The first thing Who: The A Method for Hiring addresses are the many hidden biases and mistakes that we tend to make when hiring. These include hiring based on your gut response to a candidate, wasting time on fun but irrelevant interview questions, or relying too much on psychological testing. To get over these hidden obstacles, the authors recommend a strategic process for hiring top performers who would be a good fit for your organization. The book guides you towards making your own candidate scorecards, finding better sources of applicants, fine-tuning your interview process to meet your needs, and, finally, crafting offers that your ideal candidates won’t reject.

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Work Rules!: Insights from Inside Google That Will Transform How You Live and Lead by Laszlo Bock

Lazlo Bock was head of People Operations for Google. He gives readers an inside look into Google, so that we can understand why the company attracts over a million job applications per year. Work Rules covers Google’s HR practices from compensation to recruitment and training. The book’s stories and insights can come in handy if you’re looking to hire the same type of talent that Google attracts.

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Hiring for Attitude: A Revolutionary Approach to Recruiting and Selecting People with Both Tremendous Skills and Superb Attitude by Mark Murphy

If you’re not short on qualified and competent candidates but are having a difficult time finding people with a specific kind of character, then Hiring for Attitude might be for you. You’ll learn how to identify the critical characteristics and attitude that a candidate would need to thrive in your company, and how to look for these traits in your candidates. The book also teaches interview techniques that help you identify a person’s real attitude in the workplace, and not just within the controlled environment of a job interview. According to a review from Project Manager, Hiring for Attitude “would be a very good reference for project managers to assemble an attitude oriented project team.”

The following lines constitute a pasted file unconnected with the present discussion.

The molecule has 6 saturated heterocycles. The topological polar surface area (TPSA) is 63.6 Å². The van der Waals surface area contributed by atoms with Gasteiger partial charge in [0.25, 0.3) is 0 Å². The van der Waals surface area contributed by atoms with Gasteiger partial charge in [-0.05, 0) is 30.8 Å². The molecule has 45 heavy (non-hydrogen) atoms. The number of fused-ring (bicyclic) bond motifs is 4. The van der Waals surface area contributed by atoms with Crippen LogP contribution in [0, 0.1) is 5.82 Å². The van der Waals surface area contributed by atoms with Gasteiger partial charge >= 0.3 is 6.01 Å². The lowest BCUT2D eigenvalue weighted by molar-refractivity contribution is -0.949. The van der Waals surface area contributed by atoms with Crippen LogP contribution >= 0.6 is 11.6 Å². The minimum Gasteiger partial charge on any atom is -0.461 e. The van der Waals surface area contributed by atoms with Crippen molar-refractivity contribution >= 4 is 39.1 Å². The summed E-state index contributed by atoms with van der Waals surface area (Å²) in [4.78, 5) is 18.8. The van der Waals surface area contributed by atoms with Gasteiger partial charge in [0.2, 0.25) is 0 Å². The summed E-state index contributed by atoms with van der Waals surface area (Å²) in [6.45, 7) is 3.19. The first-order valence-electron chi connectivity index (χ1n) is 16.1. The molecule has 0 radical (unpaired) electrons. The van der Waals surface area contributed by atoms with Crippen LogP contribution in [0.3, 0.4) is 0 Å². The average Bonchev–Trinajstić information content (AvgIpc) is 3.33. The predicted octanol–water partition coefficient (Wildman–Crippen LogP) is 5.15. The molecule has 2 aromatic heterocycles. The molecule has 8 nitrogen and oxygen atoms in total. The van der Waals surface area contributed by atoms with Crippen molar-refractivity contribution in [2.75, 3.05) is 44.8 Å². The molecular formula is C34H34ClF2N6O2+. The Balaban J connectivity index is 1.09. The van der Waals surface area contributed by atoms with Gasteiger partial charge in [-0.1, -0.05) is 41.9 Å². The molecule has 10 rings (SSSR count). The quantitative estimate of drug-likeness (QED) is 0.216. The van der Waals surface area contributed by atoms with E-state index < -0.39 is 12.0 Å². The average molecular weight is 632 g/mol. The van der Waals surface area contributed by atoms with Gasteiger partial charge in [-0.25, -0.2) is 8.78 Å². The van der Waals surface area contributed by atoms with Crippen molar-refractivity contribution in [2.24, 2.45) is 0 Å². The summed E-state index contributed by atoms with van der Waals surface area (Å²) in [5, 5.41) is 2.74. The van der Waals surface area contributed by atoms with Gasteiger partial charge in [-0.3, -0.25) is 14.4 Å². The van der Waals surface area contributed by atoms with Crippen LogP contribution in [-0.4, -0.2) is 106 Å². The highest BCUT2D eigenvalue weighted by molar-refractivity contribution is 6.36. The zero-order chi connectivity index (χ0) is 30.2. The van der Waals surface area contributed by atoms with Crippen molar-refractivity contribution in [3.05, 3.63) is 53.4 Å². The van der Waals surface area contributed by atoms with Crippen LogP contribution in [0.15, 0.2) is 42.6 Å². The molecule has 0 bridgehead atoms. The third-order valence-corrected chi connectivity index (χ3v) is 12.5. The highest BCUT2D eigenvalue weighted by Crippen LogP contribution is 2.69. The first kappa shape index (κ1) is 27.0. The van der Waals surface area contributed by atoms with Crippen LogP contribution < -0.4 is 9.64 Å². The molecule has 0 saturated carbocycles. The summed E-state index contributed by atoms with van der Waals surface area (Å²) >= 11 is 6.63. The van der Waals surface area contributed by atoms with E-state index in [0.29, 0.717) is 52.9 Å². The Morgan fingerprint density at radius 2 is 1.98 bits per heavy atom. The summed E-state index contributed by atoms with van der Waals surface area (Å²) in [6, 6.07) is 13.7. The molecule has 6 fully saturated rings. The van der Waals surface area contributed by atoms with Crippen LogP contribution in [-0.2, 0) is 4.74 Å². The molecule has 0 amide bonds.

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Improving team performance

The effectiveness of a manager is usually judged based on team performance. This is why the primary job of a manager seems to be improving both the quality and quantity of the work of their team. But how can you do that with a group of diverse people with their own skills, quirks, and agendas?

An Everyone Culture: Becoming a Deliberately Developmental Organization by Robert Kegan and Lisa Laskow Lahey

Most people in most organizations spend so much time and effort on office politics, including managing their reputation, hiding their weaknesses, and trying to portray themselves in the most positive light. In An Everyone Culture, the authors suggest that these efforts would be better spent in more productive pursuits that benefit both the person and the organization. They propose building “Deliberately Developmental Organisations” (DDOs), organizations that accept the imperfection of their workers and offer them opportunities for personal development. These opportunities are for everyone in the organization, not just top performers, and are about holistic personal development, not solely for improving productivity. Personal development programs also won’t be confined to team building exercises or annual retreats. In fact, it will be part of daily operations. The book also profiles companies that have become DDOs and, according to a review from 800 CEO Read, “The lessons from those companies combined with the theory of Kegan and Lahey provide an exciting portrait of what’s possible, and hopefully what’s coming, in the workplace.”